Too little too late

As I walked in, I noticed that my Year six student’s face was very gloomy. He was obviously sad and he looked like he was about to cry. His mother briefly mentioned to me that you wanted to show me his English UPSR trial paper. He had scored a B. I flipped the question paper and went through the questions that he answered wrongly. As I was reading the reading and comprehension text and poem I was shocked. ‏The language and complexity was the level of a 15-year-old. It was a tough paper for 12-year-old. The first thing that went through my mind was this is nuts! I told my student not to worry about the grade or that he made the mistakes he made because he was not tested based on what he should have been tested.

This clearly did not sit right by me. Before the class ended, I had a conversation with his mother and then it hit me.

Their exam questions are beginning to get really really hard and complex because of the current situation with this generation’s graduates who are not able to speak in English. So the government is putting more and more things for our young kids to learn and I’m not just talking about English. Even for the other subjects I see that kids are made to learn way too much, beyond what they should be learning. They are mitigating the current proficiency issues by making the small ones learn more. Now I’m fine with more. But this is unnecessary more. More that is causing the kids a whole lot of stress.

I’m going to stick to English. The level of English amongst our graduates right now has plummeted not because of the English curriculum. Instead it’s the system that is the problem.

Think about this.

Why is it that our parents and grandparents could speak very proficiently in English? And mind you, speak Bahasa Melayu really well too. They are really good at the language because they were learning in an English medium and what that simply means is that they were learning English in English. They spoke to the teacher in English. They spoke to each other in English. They continues to use English in their homes. They listened to how their teacher used English. They heard how their teachers asked questions. They used what they learned.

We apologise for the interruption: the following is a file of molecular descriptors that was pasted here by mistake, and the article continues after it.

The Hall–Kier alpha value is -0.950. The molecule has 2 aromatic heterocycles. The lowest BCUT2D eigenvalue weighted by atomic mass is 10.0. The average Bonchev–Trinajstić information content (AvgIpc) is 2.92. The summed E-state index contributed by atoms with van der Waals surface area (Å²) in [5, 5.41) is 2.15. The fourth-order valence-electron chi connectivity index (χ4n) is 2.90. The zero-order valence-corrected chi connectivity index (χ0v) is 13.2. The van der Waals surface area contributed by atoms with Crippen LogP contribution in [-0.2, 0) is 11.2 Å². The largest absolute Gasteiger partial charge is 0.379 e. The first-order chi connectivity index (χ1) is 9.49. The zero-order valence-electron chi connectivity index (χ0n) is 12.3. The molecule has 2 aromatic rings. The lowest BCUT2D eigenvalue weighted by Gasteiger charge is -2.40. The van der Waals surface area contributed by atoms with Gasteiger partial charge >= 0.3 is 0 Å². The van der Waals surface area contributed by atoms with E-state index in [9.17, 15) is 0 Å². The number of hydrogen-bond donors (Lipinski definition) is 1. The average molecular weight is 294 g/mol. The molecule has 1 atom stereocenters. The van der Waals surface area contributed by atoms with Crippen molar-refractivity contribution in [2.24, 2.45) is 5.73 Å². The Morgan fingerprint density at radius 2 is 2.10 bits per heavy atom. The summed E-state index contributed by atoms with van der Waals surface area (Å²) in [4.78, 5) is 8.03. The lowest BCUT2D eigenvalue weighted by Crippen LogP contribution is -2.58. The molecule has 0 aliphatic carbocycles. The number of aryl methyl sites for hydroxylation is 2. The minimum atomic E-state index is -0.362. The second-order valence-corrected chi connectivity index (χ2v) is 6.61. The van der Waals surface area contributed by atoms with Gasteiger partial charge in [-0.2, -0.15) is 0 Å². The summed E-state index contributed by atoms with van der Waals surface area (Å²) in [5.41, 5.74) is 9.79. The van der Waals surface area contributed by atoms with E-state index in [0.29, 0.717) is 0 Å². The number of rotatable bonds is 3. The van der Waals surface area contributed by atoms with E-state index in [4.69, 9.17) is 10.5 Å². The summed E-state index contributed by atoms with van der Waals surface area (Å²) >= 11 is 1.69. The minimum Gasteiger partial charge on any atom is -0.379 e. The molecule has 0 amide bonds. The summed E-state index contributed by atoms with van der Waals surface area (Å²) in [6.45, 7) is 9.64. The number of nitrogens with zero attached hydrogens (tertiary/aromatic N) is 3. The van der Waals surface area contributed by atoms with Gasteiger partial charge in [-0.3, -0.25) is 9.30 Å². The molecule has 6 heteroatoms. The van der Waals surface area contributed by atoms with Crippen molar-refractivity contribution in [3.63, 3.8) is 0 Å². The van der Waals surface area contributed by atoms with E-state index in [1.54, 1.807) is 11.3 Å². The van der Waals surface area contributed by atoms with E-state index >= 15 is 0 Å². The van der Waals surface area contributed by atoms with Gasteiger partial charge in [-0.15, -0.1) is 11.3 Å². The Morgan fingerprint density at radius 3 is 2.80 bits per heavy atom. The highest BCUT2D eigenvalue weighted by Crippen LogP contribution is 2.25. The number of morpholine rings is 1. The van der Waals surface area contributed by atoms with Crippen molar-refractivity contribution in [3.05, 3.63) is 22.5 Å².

Now? In this Bahasa Melayu medium, English is taught in Bahasa Melayu. Teachers are explaining in Bahasa Melayu. Asking in Bahasa Melayu. And students end up talking to each other in Bahasa Melayu.

When are they using English? When are they given the chance to be comfortable with English. When are given the opportunity to experience how easy English is? When are they practicing? How do they get to become proficient English speakers? How do they improve? How do they develop the skill to master the English language? When are they learning to express themselves in English? When are they trying to ask questions in English?

How oh how if teachers are asking and explaining English in Bahasa Melayu?

The problem is not the curriculum. It’s the system. Now I’m not sure if there is going to be anybody in government or Ministry of Education who will see the root cause of this problem; the system, not the curriculum. So I do not know if we can actually depend on them to really know what they’re doing in developing proficient English speaking graduates.

So what do we do?

We start making a difference in the lives of our children. Start helping your children to learn English at home. We cannot depend solely on school.

Learn with your children. When you’re learning with them, trust me, they will be more motivated to learn the language. If you’re not sure what to do for them, give me a buzz. If you’re not sure what to say, let me know. I am more than happy to share tips and even things to say for you and others to learn from.

I’ll share simple ways to create a conversation with your children. I will ways to encourage your children to embrace the English language. Let’s do this together.

It starts at home.



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